Project 13 sets out a delivery model based on effective collaboration between client organisations, contractors and other delivery partners. It defines value within the context of overall outcomes per whole life cost rather than lowest capital cost. The objective is to deliver high performing and resilient infrastructure networks.


Four organisations have been announced as ‘Early Adopters’ of Project 13, forming an implementation group to share experiences and learnings of the new principles.

The Early Adopters are Anglian Water’s Capital Delivery Alliances, the Environment Agency’s Next Generation Supplier Arrangements, Heathrow’s expansion and National Grid’s London Power Tunnels project.

Robert Jenrick MP, Exchequer Secretary to the Treasury, speaking at the Project 13 launch said:

"We are investing record amounts in infrastructure to help boost our national productivity and build an economy fit for the future. But we are clear that we need to get the most out of every penny of taxpayers' money we spend and the construction industry has to do more to close its own productivity gap if we are to succeed. We welcome this important industry response that will help drive improvements."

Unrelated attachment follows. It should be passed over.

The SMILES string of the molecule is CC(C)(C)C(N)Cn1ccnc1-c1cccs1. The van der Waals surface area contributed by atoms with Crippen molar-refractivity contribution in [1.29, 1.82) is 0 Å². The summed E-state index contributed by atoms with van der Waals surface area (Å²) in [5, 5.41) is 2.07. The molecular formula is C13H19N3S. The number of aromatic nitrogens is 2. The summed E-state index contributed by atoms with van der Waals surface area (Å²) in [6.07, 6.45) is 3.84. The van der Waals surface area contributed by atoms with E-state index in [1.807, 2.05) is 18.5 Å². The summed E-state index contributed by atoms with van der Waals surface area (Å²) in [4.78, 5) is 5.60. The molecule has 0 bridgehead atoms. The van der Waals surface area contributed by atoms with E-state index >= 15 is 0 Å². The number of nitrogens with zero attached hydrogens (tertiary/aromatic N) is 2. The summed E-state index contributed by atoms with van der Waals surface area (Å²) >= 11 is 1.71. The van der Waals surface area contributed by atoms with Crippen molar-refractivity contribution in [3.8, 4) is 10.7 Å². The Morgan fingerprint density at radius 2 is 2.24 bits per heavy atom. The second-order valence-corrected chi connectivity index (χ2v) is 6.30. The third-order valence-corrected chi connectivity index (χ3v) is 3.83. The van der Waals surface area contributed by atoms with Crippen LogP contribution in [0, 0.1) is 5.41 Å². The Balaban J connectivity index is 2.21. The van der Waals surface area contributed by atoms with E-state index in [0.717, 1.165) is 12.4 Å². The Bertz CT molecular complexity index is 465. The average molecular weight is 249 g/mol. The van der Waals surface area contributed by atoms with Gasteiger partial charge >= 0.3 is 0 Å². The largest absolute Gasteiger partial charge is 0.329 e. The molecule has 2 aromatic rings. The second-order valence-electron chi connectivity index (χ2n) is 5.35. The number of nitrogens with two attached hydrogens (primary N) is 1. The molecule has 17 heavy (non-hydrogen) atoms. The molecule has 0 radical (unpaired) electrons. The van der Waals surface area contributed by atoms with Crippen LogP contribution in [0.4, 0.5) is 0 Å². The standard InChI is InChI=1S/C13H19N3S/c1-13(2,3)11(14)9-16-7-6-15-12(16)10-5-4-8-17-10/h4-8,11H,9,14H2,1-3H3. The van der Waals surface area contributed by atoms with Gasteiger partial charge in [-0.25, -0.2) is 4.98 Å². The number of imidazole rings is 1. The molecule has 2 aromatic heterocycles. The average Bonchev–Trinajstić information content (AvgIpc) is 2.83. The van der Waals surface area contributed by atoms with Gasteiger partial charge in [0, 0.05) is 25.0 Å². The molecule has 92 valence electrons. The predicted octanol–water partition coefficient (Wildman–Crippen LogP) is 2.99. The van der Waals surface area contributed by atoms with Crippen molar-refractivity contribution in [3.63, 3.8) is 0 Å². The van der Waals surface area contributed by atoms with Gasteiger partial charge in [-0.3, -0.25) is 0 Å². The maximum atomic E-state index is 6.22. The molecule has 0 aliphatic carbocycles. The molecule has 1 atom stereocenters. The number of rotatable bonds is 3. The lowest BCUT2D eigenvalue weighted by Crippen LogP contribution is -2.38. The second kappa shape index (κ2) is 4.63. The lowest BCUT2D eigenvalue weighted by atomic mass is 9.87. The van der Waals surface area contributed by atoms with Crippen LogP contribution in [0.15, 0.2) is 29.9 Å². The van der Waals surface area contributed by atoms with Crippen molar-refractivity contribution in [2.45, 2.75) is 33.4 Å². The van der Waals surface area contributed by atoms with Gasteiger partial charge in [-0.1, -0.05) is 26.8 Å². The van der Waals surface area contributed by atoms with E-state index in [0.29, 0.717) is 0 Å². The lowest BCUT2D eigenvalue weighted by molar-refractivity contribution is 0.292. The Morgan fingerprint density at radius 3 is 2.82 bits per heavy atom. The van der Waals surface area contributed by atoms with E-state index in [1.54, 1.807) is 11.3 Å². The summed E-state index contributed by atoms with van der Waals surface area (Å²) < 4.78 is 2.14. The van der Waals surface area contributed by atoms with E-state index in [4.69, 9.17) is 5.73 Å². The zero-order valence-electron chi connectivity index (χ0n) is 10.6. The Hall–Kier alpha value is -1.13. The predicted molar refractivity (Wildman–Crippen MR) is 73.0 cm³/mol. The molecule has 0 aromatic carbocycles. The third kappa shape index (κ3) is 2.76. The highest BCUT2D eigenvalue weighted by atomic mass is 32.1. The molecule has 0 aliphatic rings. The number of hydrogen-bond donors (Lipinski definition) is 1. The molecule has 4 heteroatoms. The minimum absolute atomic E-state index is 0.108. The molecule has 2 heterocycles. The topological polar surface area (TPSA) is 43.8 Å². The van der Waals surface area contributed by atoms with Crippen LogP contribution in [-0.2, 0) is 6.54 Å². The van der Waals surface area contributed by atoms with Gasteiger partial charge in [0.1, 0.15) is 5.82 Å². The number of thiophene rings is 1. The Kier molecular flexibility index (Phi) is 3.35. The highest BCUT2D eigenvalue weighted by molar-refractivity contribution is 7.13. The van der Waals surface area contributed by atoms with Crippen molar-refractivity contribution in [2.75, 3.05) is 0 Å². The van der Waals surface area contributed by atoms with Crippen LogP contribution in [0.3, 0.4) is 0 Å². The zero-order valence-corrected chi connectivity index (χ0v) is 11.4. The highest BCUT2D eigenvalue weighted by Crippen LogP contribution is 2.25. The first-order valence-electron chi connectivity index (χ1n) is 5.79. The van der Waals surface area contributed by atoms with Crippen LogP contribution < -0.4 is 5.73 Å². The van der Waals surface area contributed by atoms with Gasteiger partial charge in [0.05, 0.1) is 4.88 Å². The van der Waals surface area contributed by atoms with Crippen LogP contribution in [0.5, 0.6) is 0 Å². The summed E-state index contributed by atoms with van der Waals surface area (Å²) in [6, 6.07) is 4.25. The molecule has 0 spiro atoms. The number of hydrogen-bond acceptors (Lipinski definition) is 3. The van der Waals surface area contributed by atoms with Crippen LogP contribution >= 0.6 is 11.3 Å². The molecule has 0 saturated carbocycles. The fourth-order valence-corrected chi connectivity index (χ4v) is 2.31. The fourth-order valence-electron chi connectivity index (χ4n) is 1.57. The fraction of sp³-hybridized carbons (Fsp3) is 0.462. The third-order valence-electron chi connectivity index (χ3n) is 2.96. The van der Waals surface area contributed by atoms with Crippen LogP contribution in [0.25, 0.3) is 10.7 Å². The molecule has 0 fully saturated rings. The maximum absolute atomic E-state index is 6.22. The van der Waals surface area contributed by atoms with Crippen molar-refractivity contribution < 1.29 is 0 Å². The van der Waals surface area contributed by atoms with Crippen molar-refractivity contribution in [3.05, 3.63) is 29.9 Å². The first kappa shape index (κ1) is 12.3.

Dale Evans, Chair of the ICG and Director of @One Alliance said:

“We are pleased launch the implementation phase of Project 13. This project has bought together individuals and organisations from across the sector and within government to think seriously about how we can better provide infrastructure for the future. We hope that industry will embrace this approach so we can begin working towards a more sustainable and productive future for our sector.”

Nick Baveystock, ICE Director General said:

“The launch of Project 13 is the chance for industry and government to change how we deliver our infrastructure. Developed between industry, clients and government over a number of years, Project 13 places customers at the heart of our national infrastructure programme, focusing on the social and economic value infrastructure can provide over the long-term.

“We look to government to continue to support a solution developed by and with the industry with all the potential benefits for the public and the taxpayer. This is a win-win. We should just ask ourselves why wouldn’t we want to use Project 13 principles to deliver better value?"

Project 13 is sponsored by the ICG with support from ICE and is aligned with current UK government and industry initiatives to improve infrastructure performance. The ICG is a joint group of industry figures, academics and infrastructure owners with 19 members from 16 different client organisations. These represent public, private and regulated infrastructure sectors including Highways England, Network Rail and National Grid.

This article was originally published here by ICE on 25 Jan 2018 and here by ICE on 1 May 2018. It was written by Ben Goodwin, ICE Lead Policy Manager.

--The Institution of Civil Engineers